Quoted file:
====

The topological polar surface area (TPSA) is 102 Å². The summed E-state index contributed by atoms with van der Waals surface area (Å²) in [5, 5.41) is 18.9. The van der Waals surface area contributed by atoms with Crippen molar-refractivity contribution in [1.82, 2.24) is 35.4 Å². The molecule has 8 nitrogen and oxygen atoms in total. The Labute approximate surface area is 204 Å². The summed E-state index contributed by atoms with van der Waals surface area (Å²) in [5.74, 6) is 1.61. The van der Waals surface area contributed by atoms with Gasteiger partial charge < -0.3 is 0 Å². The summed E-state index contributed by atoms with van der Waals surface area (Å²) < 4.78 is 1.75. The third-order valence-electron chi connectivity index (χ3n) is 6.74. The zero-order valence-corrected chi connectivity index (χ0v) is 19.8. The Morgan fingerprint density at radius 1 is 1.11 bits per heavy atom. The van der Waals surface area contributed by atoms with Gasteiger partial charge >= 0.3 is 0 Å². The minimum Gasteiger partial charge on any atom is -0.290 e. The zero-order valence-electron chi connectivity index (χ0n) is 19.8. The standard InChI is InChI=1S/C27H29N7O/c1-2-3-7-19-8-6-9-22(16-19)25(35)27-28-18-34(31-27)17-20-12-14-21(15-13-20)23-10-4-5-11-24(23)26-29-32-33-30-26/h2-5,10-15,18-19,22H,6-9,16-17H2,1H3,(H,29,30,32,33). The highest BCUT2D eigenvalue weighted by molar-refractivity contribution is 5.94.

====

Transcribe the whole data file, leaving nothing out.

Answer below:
The topological polar surface area (TPSA) is 102 Å². The summed E-state index contributed by atoms with van der Waals surface area (Å²) in [5, 5.41) is 18.9. The van der Waals surface area contributed by atoms with Crippen molar-refractivity contribution in [1.82, 2.24) is 35.4 Å². The molecule has 8 nitrogen and oxygen atoms in total. The Labute approximate surface area is 204 Å². The summed E-state index contributed by atoms with van der Waals surface area (Å²) in [5.74, 6) is 1.61. The van der Waals surface area contributed by atoms with Gasteiger partial charge < -0.3 is 0 Å². The summed E-state index contributed by atoms with van der Waals surface area (Å²) < 4.78 is 1.75. The third-order valence-electron chi connectivity index (χ3n) is 6.74. The zero-order valence-corrected chi connectivity index (χ0v) is 19.8. The Morgan fingerprint density at radius 1 is 1.11 bits per heavy atom. The van der Waals surface area contributed by atoms with Gasteiger partial charge >= 0.3 is 0 Å². The minimum Gasteiger partial charge on any atom is -0.290 e. The zero-order valence-electron chi connectivity index (χ0n) is 19.8. The standard InChI is InChI=1S/C27H29N7O/c1-2-3-7-19-8-6-9-22(16-19)25(35)27-28-18-34(31-27)17-20-12-14-21(15-13-20)23-10-4-5-11-24(23)26-29-32-33-30-26/h2-5,10-15,18-19,22H,6-9,16-17H2,1H3,(H,29,30,32,33). The highest BCUT2D eigenvalue weighted by molar-refractivity contribution is 5.94.